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    A Note on 'L'Aiglon'

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    THE night-scene on the battlefield of Wagram in "L'Aiglon"--an episode whose sharp pathos pierces the heart and the imagination like the point of a rapier--bears a striking resemblance to a picturesque passage in Victor Hugo's "Les Miserables." It is the one intense great moment in the play, and has been widely discussed, but so far as I am aware none of M. Rostand's innumerable critics has touched on the resemblance mentioned. In the master's romance it is not the field of Wagram, but the field of Waterloo, that is magically repeopled with contending armies of spooks, to use the grim old Dutch word, and made vivid to the mind's eye. The passage occurs at the end of the sixteenth chapter in the second part of "Les Miserables" (Cosette), and runs as follows:

    Le champ de Waterloo aujourd'hui a le calme qui appartient a la terre, support impassible de l'homme, et il resemble a toutes les plaines. La nuit pourtant une espece de brume visionnaire s'en degage, et si quelque voyageur s'y promene, s'il regarde, s'il ecoute, s'il reve comme Virgile dans les funestes plaines de Philippes, l'hallucination de la catastrophe le saisit. L'effrayant 18 juin revit; la fausse colline-monument s'efface, ce lion quelconque se dissipe, le champ de bataille reprend sa realite; des lignes d'infanterie ondulent dans la plaine, des galops furieux traversent l'horizon; le songeur effare voit l'eclair des sabres, l'etincelle des bayonnettes, le flamboiement des bombes, l'entre-croisement monstrueux des tonnerres; il entend, comme un rale au fond d'une tombe, la clameur vague de la bataille-fantome; ces ombres, ce sont les grenadiers; ces lueurs, ce sont les cuirassiers; . . . tout cela n'est plus et se heurte et combat encore; et les ravins s'empourprent, et les arbres frissonnent, et il y a de la furie jusque dans les nuees, et, dans les tenebres, toutes ces hauteurs farouches, Mont-Saint Jean, Hougomont, Frischemont, Papelotte, Plancenoit, apparaissent confusement couronnees de tourbillons de spectres s'exterminant. (1)

    Here is the whole battle scene in "L'Aiglon," with scarcely a gruesome detail omitted. The vast plain glimmering in phantasmal light; the ghostly squadrons hurling themselves against one another (seen only through the eyes of the poor little Duke of Reichstadt); the mangled shapes lying motionless in various postures of death upon the blood-stained sward; the moans of the wounded rising up and sweeping by like vague wailings of the wind--all this might be taken for an artful appropriation of Victor Hugo's text; but I do not think it was, though it is possible that a faint reflection of a brilliant page, read in early youth, still lingered on the retina of M. Rostand's memory. If such were the case, it does not necessarily detract from the integrity of the conception or the playwright's presentment of it.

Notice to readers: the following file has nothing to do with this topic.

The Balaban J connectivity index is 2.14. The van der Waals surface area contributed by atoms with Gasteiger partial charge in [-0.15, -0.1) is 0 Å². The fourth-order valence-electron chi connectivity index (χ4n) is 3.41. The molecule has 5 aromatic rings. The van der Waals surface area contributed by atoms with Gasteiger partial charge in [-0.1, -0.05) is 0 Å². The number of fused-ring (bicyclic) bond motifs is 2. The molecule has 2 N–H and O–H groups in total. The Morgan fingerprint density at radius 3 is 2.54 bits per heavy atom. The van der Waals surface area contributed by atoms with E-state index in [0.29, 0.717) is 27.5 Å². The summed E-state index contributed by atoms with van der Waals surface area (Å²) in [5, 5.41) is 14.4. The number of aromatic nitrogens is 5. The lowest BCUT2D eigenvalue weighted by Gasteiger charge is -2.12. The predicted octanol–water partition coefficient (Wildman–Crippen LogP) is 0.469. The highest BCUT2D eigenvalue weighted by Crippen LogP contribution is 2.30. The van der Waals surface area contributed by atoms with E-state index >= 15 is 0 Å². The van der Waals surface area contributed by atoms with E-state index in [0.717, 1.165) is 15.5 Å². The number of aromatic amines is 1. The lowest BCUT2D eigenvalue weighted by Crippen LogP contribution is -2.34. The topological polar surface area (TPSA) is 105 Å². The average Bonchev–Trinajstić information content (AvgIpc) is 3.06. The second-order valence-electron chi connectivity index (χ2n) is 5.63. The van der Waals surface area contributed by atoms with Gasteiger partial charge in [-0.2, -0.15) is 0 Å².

(1) The field of Waterloo has to-day the peacefulness which belongs to earth, the impassive support of man, and is like all other plains. At night, however, a kind of visionary mist is exhaled, and if any traveler walks there, and watches and listens, and dreams like Virgil on the sorrowful plains of Philippi, the hallucination of the catastrophe takes possession of him. The terrible June 18 relives; the artificial commemorative mound effaces itself, the lion disappears, the field of battle assumes its reality; lines of infantry waver on the plain, the horizon is broken by furious charges of cavalry; the alarmed dreamer sees the gleam of sabres, the glimmer of bayonets, the lurid glare of bursting shells, the clashing of mighty thunderbolts; the muffled clamor of the phantom conflict comes to him like dying moans from the tomb; these shadows are grenadiers, these lights are cuirassiers . . . all this does not really exist, yet the combat goes on; the ravines are stained with purple, the trees tremble, there is fury even in the clouds, and in the obscurity the sombre heights--Mont Saint-Jean, Hougomont, Frischemont, Papelotte, and Plancenoit--ap-pear dimly crowned with throngs of apparitions annihilating one another.

    The idea of repeopling old battlefields with the shades of vanished hosts is not novel. In such tragic spots the twilight always lays a dark hand on the imagination, and prompts one to invoke the unappeased spirit of the past that haunts the place. One summer evening long ago, as I was standing alone by the ruined walls of Hougomont, with that sense of not being alone which is sometimes so strangely stirred by solitude, I had a sudden vision of that desperate last charge of Napoleon's Old Guard. Marshal Ney rose from the grave and again shouted those heroic words to Drouet d'Erlon: "Are you not going to get yourself killed?" For an instant a thousand sabres flashed in the air. The deathly silence that accompanied the ghostly onset was an added poignancy to the short-lived dream. A moment later I beheld a hunched little figure mounted on a white horse with housings of purple velvet. The reins lay slack in the rider's hand; his three-cornered hat was slouched over his brows, and his chin rested on the breast of his great-coat. Thus he slowly rode away through the twilight, and nobody cried, Vive l'Empereur!

    The ground on which a famous battle has been fought casts a spell upon every man's mind; and the impression made upon two men of poetic genius, like Victor Hugo and Edmond Rostand, might well be nearly identical. This sufficiently explains the likeness between the fantastic silhouette in "Les Miserables" and the battle of the ghosts in "L'Aiglon." A muse so rich in the improbable as M. Rostand's need not borrow a piece of supernaturalness from anybody.
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